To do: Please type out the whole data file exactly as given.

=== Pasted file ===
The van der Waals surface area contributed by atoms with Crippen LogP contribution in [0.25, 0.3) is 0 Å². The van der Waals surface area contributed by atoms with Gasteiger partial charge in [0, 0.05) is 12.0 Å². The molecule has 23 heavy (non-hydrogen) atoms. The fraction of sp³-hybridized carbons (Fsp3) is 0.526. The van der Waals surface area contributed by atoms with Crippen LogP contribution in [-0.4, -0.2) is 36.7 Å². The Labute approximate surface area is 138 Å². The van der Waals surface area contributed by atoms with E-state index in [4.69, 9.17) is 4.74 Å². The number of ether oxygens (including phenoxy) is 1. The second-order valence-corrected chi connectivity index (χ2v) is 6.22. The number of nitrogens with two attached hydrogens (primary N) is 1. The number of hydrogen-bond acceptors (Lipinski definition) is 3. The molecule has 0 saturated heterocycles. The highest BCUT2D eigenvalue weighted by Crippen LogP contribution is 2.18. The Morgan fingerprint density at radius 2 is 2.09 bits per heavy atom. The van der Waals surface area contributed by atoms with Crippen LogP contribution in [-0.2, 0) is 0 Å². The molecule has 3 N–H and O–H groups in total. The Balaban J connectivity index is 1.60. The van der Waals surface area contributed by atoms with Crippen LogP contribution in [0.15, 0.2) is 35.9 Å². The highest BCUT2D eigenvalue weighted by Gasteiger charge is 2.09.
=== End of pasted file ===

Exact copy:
The van der Waals surface area contributed by atoms with Crippen LogP contribution in [0.25, 0.3) is 0 Å². The van der Waals surface area contributed by atoms with Gasteiger partial charge in [0, 0.05) is 12.0 Å². The molecule has 23 heavy (non-hydrogen) atoms. The fraction of sp³-hybridized carbons (Fsp3) is 0.526. The van der Waals surface area contributed by atoms with Crippen LogP contribution in [-0.4, -0.2) is 36.7 Å². The Labute approximate surface area is 138 Å². The van der Waals surface area contributed by atoms with E-state index in [4.69, 9.17) is 4.74 Å². The number of ether oxygens (including phenoxy) is 1. The second-order valence-corrected chi connectivity index (χ2v) is 6.22. The number of nitrogens with two attached hydrogens (primary N) is 1. The number of hydrogen-bond acceptors (Lipinski definition) is 3. The molecule has 0 saturated heterocycles. The highest BCUT2D eigenvalue weighted by Crippen LogP contribution is 2.18. The Morgan fingerprint density at radius 2 is 2.09 bits per heavy atom. The van der Waals surface area contributed by atoms with Crippen LogP contribution in [-0.2, 0) is 0 Å². The molecule has 3 N–H and O–H groups in total. The Balaban J connectivity index is 1.60. The van der Waals surface area contributed by atoms with Crippen LogP contribution in [0.15, 0.2) is 35.9 Å². The highest BCUT2D eigenvalue weighted by Gasteiger charge is 2.09.